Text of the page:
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Monday, Nov 18, 2019

‘Give mediation a chance’: Supreme Court says on Ayodhya case

Supreme Court said even if there is a 1% chance of an amicable resolution of the issue, it should be given a chance.

india Updated: Feb 26, 2019 13:21 IST
Bhadra Sinha
Bhadra Sinha
New Delhi
A Supreme Court Constitution Bench headed by Chief Justice of India (CJI) Ranjan Gogoi took up the politically sensitive Ram Janmabhoomi-Babri Masjid land dispute case.
A Supreme Court Constitution Bench headed by Chief Justice of India (CJI) Ranjan Gogoi took up the politically sensitive Ram Janmabhoomi-Babri Masjid land dispute case.(REUTERS)

The Supreme Court on Tuesday suggested mediation as a way to resolve the politically-sensitive Ram Janmabhoomi-Babri Masjid land dispute case, saying even if there is a 1% chance of an amicable resolution of the issue, it should be given a chance.

The case is being heard by a Constitution bench of Chief Justice of India Ranjan Gogoi and justice SA Bobde, justice DY Chandrachud, justice Ashok Bhushan and justice Abdul Nazeer.

“We are aware that at no point of time has the court directed meditation and that is something which we are considering seriously. It does not involve anybody’s private property and yet has become so contentious. It’s about the public right to worship. We would like to give one chance,” Justice Bobde said.

“It shall be confidential. We do not want any their party making comments to jeopardise it,” he added.

Both sides said that mediation was attempted in the past.

Justice Bobde, however, said, “You seriously think the entire dispute for so many years is about a property. We are considering the possibility of healing relationships. We can decide on a property suit.”

The representative of the Muslim petitioners agree to mediation but those from the Hindu side object to it. The lawyer representing Ram Lalla, the child deity, also objected, saying they want quick disposal of the matter

Earlier, during the hearing, CJI Gogoi handed over the copies of reports filed by secretary general signed by four registrars on the status of documents, translations and records in the case. He said the documents in English, Hindi, Urdu, Sanskrit and Gurmukhi run into more than 38,000 pages.

CJI Gogoi said the court can fix a schedule for hearing if the parties agree that translations, provided by Uttar Pradesh, that are available are acceptable to them.

Rajeev Dhawan, representing the Muslim petitioners, said he needs time to examine the translation and that they need to do so. Dushyant Dave said on behalf of other Muslim parties that the translations were exchanged but the two parties never sat together to verify them.

CS Vaidyanathan, who is representing Ram Lalla, said the exercise was done and that both the parties sat and examined the translations.

The five-judge bench was reconstituted after justice UU Lalit, on January 10, recused himself from hearing the matter after it was pointed out to him that he has in the past appeared in a contempt case related to the title suit. Justice NV Ramana was also replaced on the bench.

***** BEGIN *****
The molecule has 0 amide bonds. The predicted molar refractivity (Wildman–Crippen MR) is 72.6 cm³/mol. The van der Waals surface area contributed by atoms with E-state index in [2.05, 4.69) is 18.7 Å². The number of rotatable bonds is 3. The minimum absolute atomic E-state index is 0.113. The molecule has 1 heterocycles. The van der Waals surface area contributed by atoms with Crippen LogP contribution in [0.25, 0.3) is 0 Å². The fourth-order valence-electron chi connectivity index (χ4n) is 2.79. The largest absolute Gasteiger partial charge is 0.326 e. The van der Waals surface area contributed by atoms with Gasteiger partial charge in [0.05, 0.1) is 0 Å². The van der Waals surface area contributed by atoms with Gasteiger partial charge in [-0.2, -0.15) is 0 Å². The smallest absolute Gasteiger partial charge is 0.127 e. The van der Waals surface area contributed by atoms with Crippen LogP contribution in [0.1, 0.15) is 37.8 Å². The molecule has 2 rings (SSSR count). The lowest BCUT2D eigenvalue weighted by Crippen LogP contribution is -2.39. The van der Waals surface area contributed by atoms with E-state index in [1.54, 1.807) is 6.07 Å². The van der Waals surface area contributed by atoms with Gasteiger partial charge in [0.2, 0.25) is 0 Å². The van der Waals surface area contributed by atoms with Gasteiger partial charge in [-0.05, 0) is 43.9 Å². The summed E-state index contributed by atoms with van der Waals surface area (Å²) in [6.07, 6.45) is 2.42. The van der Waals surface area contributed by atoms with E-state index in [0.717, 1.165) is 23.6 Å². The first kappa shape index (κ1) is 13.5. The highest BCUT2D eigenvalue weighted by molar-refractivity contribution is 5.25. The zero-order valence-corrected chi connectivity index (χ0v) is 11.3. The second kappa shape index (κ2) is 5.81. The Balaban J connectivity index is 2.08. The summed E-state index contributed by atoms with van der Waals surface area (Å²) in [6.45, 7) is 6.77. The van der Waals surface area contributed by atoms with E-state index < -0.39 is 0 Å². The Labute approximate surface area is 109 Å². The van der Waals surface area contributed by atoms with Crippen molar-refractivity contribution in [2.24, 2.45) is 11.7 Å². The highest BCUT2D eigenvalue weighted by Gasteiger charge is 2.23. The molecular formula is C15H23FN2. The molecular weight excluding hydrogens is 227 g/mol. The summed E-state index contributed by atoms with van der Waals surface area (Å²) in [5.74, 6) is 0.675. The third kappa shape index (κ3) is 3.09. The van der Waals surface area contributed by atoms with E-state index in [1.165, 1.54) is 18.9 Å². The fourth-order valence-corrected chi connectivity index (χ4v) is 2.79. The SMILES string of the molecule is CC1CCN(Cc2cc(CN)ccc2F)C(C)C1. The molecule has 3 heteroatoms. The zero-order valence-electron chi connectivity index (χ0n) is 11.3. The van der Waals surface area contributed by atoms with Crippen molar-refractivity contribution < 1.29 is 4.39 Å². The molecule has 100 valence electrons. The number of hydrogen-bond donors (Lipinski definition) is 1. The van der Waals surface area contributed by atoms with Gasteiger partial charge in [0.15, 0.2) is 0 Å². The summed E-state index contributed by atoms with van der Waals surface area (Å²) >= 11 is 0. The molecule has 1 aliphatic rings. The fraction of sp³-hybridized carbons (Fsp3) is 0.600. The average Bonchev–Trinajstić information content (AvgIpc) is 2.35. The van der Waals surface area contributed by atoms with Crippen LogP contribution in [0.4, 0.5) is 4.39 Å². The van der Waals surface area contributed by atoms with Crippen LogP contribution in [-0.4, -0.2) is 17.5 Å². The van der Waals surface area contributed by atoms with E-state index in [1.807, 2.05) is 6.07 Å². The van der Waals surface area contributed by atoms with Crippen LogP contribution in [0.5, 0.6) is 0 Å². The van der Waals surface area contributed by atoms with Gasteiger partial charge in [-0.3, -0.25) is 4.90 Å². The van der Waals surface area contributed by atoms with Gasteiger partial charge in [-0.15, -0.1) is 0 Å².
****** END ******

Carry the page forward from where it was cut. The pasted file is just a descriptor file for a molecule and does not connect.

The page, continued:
Justice Bhushan and justice Nazeer, who came in instead of justice Lalit and justice Ramana, were part of a bench headed by then CJI Dipak Misra that last year declined to refer an old judgment about whether a mosque is integral to Islam or not, to a larger bench.

On January 27, the Supreme Court cancelled a scheduled January 29 hearing because justice Bobde was not available that day.

Fourteen appeals have been filed in the top court against a 2010 Allahabad High Court judgment, delivered in four civil suits, that the 2.77-acre disputed land in Ayodhya be partitioned equally between three parties — the Sunni Waqf Board, the Nirmohi Akhada and Ram Lalla, the child deity.

The new bench is expected to fix a date to begin the hearings and prepare a schedule for them.

The bench is also expected to hear a fresh petition filed by residents of Ayodhya, who have challenged the 1993 law by which the Centre acquired the 67.7 acres of land around the disputed site. The petition, filed by seven individuals, including two Lucknow-based lawyers claiming to be devotees of Ram Lalla, contends that Parliament had no legislative competence to acquire land belonging to a state.

The court will also hear a fresh application by the Union of India seeking the court’s nod to return the undisputed area, except the 0.313-acre plot where the demolished mosque stood until it was demolished by “kar sevaks” on December 6, 1992, to its rightful owners. According to the Centre, 42 acres of the acquired non-disputed land belonged to Ram Janambhoomi Nyas (RJN).

It has sought a modification of court’s 2003 order that while upholding the acquisition law had ordered status quo at the site.

The bench has already brought on record the magnitude of the case. CJI Gogoi has mentioned that 120 issues have been framed in the case and a total of 88 witnesses had been examined by subordinate courts.

The deposition of witnesses runs into 13,886 pages and 257 documents have been exhibited; and, as the judgement runs into 4,304 pages, the original records of the case are stored in 15 sealed trunks.